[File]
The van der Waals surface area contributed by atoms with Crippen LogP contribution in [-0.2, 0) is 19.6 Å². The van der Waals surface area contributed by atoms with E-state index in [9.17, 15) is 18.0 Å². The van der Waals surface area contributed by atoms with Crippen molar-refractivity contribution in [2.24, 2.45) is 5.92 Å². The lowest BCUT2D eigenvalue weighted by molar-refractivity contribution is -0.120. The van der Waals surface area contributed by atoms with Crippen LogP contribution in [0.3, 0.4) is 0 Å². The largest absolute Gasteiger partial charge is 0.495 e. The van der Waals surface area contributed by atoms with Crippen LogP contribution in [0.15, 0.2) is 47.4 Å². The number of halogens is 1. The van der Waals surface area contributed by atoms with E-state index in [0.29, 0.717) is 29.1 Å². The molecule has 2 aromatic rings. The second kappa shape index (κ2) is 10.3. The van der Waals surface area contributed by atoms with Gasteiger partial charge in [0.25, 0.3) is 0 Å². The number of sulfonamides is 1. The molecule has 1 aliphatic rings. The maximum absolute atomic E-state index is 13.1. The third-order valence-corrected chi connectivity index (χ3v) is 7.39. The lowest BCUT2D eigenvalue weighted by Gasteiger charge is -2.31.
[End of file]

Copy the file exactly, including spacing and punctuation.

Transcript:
The van der Waals surface area contributed by atoms with Crippen LogP contribution in [-0.2, 0) is 19.6 Å². The van der Waals surface area contributed by atoms with E-state index in [9.17, 15) is 18.0 Å². The van der Waals surface area contributed by atoms with Crippen molar-refractivity contribution in [2.24, 2.45) is 5.92 Å². The lowest BCUT2D eigenvalue weighted by molar-refractivity contribution is -0.120. The van der Waals surface area contributed by atoms with Crippen LogP contribution in [0.3, 0.4) is 0 Å². The largest absolute Gasteiger partial charge is 0.495 e. The van der Waals surface area contributed by atoms with Crippen LogP contribution in [0.15, 0.2) is 47.4 Å². The number of halogens is 1. The van der Waals surface area contributed by atoms with E-state index in [0.29, 0.717) is 29.1 Å². The molecule has 2 aromatic rings. The second kappa shape index (κ2) is 10.3. The van der Waals surface area contributed by atoms with Gasteiger partial charge in [0.25, 0.3) is 0 Å². The number of sulfonamides is 1. The molecule has 1 aliphatic rings. The maximum absolute atomic E-state index is 13.1. The third-order valence-corrected chi connectivity index (χ3v) is 7.39. The lowest BCUT2D eigenvalue weighted by Gasteiger charge is -2.31.